I’m no Parkinson, but..

It looks like writer, producer and director Dirk Maggs has kindly agreed to do an interview with me regarding his forthcoming BBC Radio 4 adaptation of Neil Gaiman‘s Stardust.

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My idea being that as I have already interviewed screenwriter Jane Goldman on adapting Stardust for film, it’d be complimentary to get an interview for radio.  Two different formats – two different approaches.

I’m personally fascinated by book to film/TV/radio adaptations – taking a story in one form and transforming it to work in another.  That fascination goes way back to the Hitchhiker’s Guide to the Galaxy – a series I have adored since childhood.  I love Hitchhiker’s because it’s little bit different between the different forms.  The radio, the TV show, the books and the film are the same story – but all told slightly differently.  Of all the different versions of the story, the film is the most different – but I don’t love it any less.

If Jane had tackled Neil’s story in its entirety, we’d have probably ended up with an 10 hour (or longer) film.  With radio, and especially dramatic episodic radio, you’ve got more time to work within the original published story – but pacing is obviously going to be different between a book and radio performance (it’s not an audiobook and thus not a reading).  Plus the lack of visuals provides a challenge in its own right.  For those that have never read Stardust (or watched the film), you’ve got to be able to paint a clear picture in the listener’s mind of the characters, the settings – everything through audio.  That is hard.

When Peter Harness (for whom I’m also looking to interview at some point when he’s back in the UK) adapted Jonathan Strange & Mr. Norrell for BBC television, he reworked the story to fit into 7 one hour parts, and in doing so, actually rearranged some of the events in the book which I think actually helps the story a great deal.  It’s a superb adaptation.  A bloody difficult adaptation, but Peter achieved it when three other screenwriters couldn’t.

Anyway, nothing has been set in stone yet.  I don’t know which format the interview will be in.  It’s entirely dependent on Dirk’s availability.  Email interviews are much easier, of course.  But I now have a video camera (a Sony FDR-AX53, a 4K capable camera that replaces my 16 year old non-HD, tape-based camera which died several years ago), an external microphone (with dead cat), and a high quality audio recorder.  So I could do it as a vlog/podcast.  In any event, I’m prepared for any format of interview.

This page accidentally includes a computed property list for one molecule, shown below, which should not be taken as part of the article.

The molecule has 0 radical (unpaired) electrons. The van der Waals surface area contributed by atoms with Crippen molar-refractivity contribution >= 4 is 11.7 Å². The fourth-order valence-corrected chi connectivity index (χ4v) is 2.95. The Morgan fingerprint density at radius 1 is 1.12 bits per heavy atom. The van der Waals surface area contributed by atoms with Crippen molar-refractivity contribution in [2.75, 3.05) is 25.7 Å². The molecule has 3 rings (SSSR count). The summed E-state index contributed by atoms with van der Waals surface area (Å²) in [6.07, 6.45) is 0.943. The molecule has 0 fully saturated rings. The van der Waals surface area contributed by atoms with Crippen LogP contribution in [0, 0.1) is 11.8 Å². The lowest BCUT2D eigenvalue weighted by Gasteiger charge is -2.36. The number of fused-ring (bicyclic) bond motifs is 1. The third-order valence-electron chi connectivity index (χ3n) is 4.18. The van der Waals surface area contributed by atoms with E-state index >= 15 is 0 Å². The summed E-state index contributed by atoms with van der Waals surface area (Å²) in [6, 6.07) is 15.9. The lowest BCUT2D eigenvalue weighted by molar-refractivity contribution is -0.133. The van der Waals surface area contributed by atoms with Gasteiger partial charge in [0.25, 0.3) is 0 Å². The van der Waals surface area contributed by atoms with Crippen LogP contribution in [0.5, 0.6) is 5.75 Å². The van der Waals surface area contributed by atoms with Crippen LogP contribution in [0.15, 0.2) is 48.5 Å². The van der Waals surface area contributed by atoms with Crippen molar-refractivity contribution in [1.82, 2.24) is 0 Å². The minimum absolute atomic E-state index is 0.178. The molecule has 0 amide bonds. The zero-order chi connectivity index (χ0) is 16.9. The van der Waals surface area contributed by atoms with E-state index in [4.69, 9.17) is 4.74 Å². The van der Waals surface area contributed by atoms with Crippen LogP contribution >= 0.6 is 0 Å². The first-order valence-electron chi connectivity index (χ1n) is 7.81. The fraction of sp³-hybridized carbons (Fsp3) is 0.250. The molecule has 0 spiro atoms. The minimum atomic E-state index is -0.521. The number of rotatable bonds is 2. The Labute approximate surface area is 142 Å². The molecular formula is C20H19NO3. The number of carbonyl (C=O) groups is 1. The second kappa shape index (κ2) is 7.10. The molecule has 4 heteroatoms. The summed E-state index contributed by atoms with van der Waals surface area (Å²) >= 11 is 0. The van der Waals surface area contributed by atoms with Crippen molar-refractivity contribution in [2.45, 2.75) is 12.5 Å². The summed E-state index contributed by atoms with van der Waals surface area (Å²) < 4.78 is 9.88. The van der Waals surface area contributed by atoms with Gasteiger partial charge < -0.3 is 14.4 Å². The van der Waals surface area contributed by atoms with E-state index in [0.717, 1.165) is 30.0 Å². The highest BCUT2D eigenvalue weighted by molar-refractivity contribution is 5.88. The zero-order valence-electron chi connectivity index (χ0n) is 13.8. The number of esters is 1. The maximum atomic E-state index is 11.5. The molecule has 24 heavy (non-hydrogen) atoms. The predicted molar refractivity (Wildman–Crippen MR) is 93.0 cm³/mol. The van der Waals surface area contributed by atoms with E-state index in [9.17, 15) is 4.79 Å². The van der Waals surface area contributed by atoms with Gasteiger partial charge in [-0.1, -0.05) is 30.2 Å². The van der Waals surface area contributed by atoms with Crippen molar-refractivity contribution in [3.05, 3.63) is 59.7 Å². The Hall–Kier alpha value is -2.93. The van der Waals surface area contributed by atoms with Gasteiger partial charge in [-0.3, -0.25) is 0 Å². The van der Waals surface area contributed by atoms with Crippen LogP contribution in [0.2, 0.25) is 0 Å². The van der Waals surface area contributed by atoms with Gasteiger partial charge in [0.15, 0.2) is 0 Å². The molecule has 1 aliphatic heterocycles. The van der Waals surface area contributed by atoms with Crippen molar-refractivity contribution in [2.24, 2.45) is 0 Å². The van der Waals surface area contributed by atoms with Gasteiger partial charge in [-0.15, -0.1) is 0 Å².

In the mean time, if you have any questions for Dirk and Stardust, please feel free to leave a comment below.  When I have more information I’ll post it here.

The Great British Bog Off

The BBC has just lost one of its flagship shows to Channel 4.  This is terrible for a variety of reasons, but on the other hand, the way the BBC finances its shows, it is is also to blame (via the government’s recent interference).

Since the BBC license fee affords some, but not all, programming costs, the BBC often turns to independent production companies – along with its own BBC Worldwide commercial division – to make up any shortfalls.  Costs are shared between private and public funds.  But the downside is that if a show that’s produced via a third party decide it can get a better deal elsewhere, it will.  But it also questions the loyalty of said production company at the BBC.  Will the Beeb likely to commission any more shows from these companies?  I wouldn’t.

The BBC has made some terrible decisions in the past – the most recent being the cancellation of the British version of Dirk Gently’s Detective Agency only to resurrect it in the US via BBC America.  BBC America is a joint effort between BBC Worldwide and AMC (which in turn is owned by Sony).  The only saving grace has been that Netflix has bought it, which means that it’ll be seen.  But will it last more than the commissioned number of episodes?  Who knows.  It’ll be an enormous waste of time if the show is subsequently cancelled if it is.  Why recommission a show (of which the original was partly funded by the  BBC license fee) to have it cancelled again?  Big risk of the BBC’s limited funds.

Regarding the Great British Bake Off, Love Productions & Channel 4 are gambling an enormous amount of money.  Will it get the kind of audience as before, given that it’s moved to another public broadcaster – albeit it one that is funded entirely by adverts.  The main presenting team and judges have yet to confirm whether they’re going to move.  £25 million is a lot to risk for a public broadcaster regardless of however it is funded.

Meanwhile, I’m wondering why the BBC have commissioned a number of TV comedies shot in 2:39 aspect ratio.  The kind of ratio that’s reserved for films.  The impact of this is that you’ll see much bigger black bars at the top and bottom of the screen.  This isn’t too much of a problem If you’re watching on a reasonably sized TV.  But if you’re watching on a mobile phone or tablet, you may be squinting a bit.  Sure, you’ll be able to get some beautiful landscapes in, and you can frame things in an interesting way – but it’ll still look ridiculously small on smaller devices.  You’d think these people are making a Western in Super 70mm/Cinemascope.  But nope, they’re 30-minute comedies.  Made for TV.  I’m not convinced it’s a good ratio to be using for the multi-platform device generation.  Not unless smartphones are bigger than 20″, and tablets are 40″ and require two people to carry them. Not until everybody has access to 80 inch super widescreen TVs.  Or run everybody watches everything at the cinema.  Or TV projectors.